A sparrow census will be held today, the World House Sparrow Day

On the eve of the World House Sparrow Day on Tuesday, the phone rang at the office of the Malabar Natural History Society, a non-profit voluntary organisation here. Jafer Palot, the organisation’s secretary, said the voice on the other end was tinny and urgent.

Without wasting time on preliminaries, the school boyish voice had breathlessly stated: “I used to hear sparrows from my window every morning… Now, I do not.”

Mr. Palot says the caller did not introduce himself. But the caller’s concern, on the other hand, needs no introduction. The slow disappearance of the noisy, affable and restless birds, which had once colonised the tree branches and nooks and crannies, is a reality the State is yet to address.

Mr. Palot recorded the phone conversation. It will become part of a common house sparrow census to be conducted by the Malabar Natural History Society (MNHS) on the World House Sparrow Day (March 20) on Wednesday.

Those who spot sparrows can either call in or send an email to the society. Last year’s census recorded a total of 550 sparrow sightings in 52 places across the State.

“The census is only tomorrow, but we have already started getting calls, mostly from schoolchildren and birdwatchers,” Sathyan Meppayur, the society’s vice-president, said.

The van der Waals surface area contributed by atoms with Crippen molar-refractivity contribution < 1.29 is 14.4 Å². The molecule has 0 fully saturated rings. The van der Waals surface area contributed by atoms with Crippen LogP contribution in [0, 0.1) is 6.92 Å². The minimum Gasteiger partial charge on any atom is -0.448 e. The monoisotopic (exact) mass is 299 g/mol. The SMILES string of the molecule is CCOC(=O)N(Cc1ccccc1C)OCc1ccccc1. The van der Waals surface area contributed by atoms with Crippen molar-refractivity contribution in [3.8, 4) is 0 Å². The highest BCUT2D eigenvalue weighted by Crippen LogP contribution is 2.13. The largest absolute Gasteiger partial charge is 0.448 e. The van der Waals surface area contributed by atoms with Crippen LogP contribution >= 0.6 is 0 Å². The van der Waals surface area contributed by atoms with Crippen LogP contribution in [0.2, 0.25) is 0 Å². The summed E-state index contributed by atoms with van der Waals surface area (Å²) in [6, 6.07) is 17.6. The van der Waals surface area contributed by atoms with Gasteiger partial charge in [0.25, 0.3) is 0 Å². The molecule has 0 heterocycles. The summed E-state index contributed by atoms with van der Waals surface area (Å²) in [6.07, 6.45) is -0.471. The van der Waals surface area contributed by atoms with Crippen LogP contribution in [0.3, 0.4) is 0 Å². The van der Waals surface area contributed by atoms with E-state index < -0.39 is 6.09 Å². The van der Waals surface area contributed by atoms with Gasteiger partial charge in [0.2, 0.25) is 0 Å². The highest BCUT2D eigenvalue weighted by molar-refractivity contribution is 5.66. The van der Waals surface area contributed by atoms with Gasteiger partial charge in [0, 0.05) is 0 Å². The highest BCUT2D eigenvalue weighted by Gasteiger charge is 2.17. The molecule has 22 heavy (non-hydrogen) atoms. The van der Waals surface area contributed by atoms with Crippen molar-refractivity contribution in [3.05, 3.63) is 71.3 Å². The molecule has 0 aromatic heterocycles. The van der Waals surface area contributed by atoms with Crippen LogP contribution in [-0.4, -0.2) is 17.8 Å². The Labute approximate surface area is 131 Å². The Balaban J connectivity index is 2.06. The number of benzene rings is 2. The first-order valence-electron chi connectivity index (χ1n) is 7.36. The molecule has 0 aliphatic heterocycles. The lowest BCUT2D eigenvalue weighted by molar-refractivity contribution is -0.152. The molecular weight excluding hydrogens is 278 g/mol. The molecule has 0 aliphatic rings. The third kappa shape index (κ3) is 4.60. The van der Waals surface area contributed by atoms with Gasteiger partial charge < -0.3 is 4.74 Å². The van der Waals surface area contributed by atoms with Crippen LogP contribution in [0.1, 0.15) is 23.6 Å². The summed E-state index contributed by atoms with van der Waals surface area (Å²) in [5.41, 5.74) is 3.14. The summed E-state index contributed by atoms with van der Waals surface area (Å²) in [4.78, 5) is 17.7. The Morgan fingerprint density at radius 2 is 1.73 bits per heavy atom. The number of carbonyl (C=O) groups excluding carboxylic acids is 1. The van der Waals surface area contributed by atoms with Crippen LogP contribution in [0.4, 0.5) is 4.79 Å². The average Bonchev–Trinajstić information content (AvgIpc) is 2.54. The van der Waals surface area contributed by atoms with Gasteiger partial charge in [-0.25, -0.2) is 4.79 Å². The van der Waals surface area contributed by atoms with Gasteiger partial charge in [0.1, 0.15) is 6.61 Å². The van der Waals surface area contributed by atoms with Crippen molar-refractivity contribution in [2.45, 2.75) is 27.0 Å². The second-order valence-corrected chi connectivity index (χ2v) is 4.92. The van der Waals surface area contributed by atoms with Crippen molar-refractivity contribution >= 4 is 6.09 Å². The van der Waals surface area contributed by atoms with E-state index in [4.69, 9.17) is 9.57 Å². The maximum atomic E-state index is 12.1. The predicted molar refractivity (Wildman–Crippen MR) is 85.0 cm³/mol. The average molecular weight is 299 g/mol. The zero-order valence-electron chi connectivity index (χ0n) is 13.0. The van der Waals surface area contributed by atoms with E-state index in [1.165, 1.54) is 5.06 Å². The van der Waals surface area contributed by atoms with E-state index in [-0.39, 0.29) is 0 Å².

“We ask our callers, who are mostly ordinary people, to tell us the male and female ratio of the sparrows they spotted and their nesting habits. But most calls are from people who are looking to us for answers about the sparrows’ decline,” Mr. Palot said.

V.S. Vijayan of the Salim Ali Foundation Trust in Thrissur points to the use of pesticides in house compounds, lack of nesting sites due to the increasing number of concrete structures in urban areas and absence of grains as some of the reasons for the decline in the bird’s population.

“It is also quite possible that mobile towers are another reason, particularly in urban areas. Our observations show that birds are vacating from such areas,” he said.

Sainudeen Pattazhy, a zoology professor with S.N. College in Kollam, believes there is no doubt that mobile towers have contributed to the birds’ decline.

Dr. Pattazhy was the nominee from Kerala to the 10-member expert committee set up by the Union Ministry of Environment and Forests to study the impact of mobile towers on birds and bees. A report was submitted by the panel eight months ago.

“In the report, it was stated that proliferation of mobile towers has caused the disappearance of house sparrows. The birds are losing their flying capacity due to electromagnetic radiation from the towers,” he said.

Indicator species

He terms sparrows as a ‘biological indicator species,’ their presence indicating the healthiness of the environment.

“Last year, the Delhi government has made the house sparrow its State bird. The Indian Postal Department has issued a commemorative stamp on the sparrow. So far, Kerala has not done anything to protect the species,” Dr. Pattazhy said.

An old-timer at Valiyangadi here, relates how years ago sparrows used to flock and give labourers’ competition every time a truck came in with a load of rice.

“We don’t see any nowadays,” he said.